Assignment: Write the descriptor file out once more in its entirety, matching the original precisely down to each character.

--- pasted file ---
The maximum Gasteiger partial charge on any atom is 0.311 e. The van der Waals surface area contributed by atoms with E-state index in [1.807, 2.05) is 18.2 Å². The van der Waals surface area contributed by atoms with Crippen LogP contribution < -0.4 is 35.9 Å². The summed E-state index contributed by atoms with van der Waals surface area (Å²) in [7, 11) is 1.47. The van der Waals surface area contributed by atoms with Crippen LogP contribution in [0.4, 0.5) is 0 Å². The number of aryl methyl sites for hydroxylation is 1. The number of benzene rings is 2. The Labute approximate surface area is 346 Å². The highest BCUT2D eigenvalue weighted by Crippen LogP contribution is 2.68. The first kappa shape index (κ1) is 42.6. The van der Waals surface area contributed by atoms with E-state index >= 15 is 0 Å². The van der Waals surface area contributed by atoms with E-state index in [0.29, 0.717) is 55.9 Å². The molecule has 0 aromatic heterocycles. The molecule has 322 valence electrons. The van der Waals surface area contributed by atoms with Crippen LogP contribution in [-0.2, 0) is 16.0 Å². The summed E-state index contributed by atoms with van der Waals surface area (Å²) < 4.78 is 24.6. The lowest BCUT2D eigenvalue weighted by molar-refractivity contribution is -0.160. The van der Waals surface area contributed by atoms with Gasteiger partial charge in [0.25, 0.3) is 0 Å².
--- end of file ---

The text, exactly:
The maximum Gasteiger partial charge on any atom is 0.311 e. The van der Waals surface area contributed by atoms with E-state index in [1.807, 2.05) is 18.2 Å². The van der Waals surface area contributed by atoms with Crippen LogP contribution < -0.4 is 35.9 Å². The summed E-state index contributed by atoms with van der Waals surface area (Å²) in [7, 11) is 1.47. The van der Waals surface area contributed by atoms with Crippen LogP contribution in [0.4, 0.5) is 0 Å². The number of aryl methyl sites for hydroxylation is 1. The number of benzene rings is 2. The Labute approximate surface area is 346 Å². The highest BCUT2D eigenvalue weighted by Crippen LogP contribution is 2.68. The first kappa shape index (κ1) is 42.6. The van der Waals surface area contributed by atoms with E-state index >= 15 is 0 Å². The van der Waals surface area contributed by atoms with E-state index in [0.29, 0.717) is 55.9 Å². The molecule has 0 aromatic heterocycles. The molecule has 322 valence electrons. The van der Waals surface area contributed by atoms with Crippen LogP contribution in [-0.2, 0) is 16.0 Å². The summed E-state index contributed by atoms with van der Waals surface area (Å²) < 4.78 is 24.6. The lowest BCUT2D eigenvalue weighted by molar-refractivity contribution is -0.160. The van der Waals surface area contributed by atoms with Gasteiger partial charge in [0.25, 0.3) is 0 Å².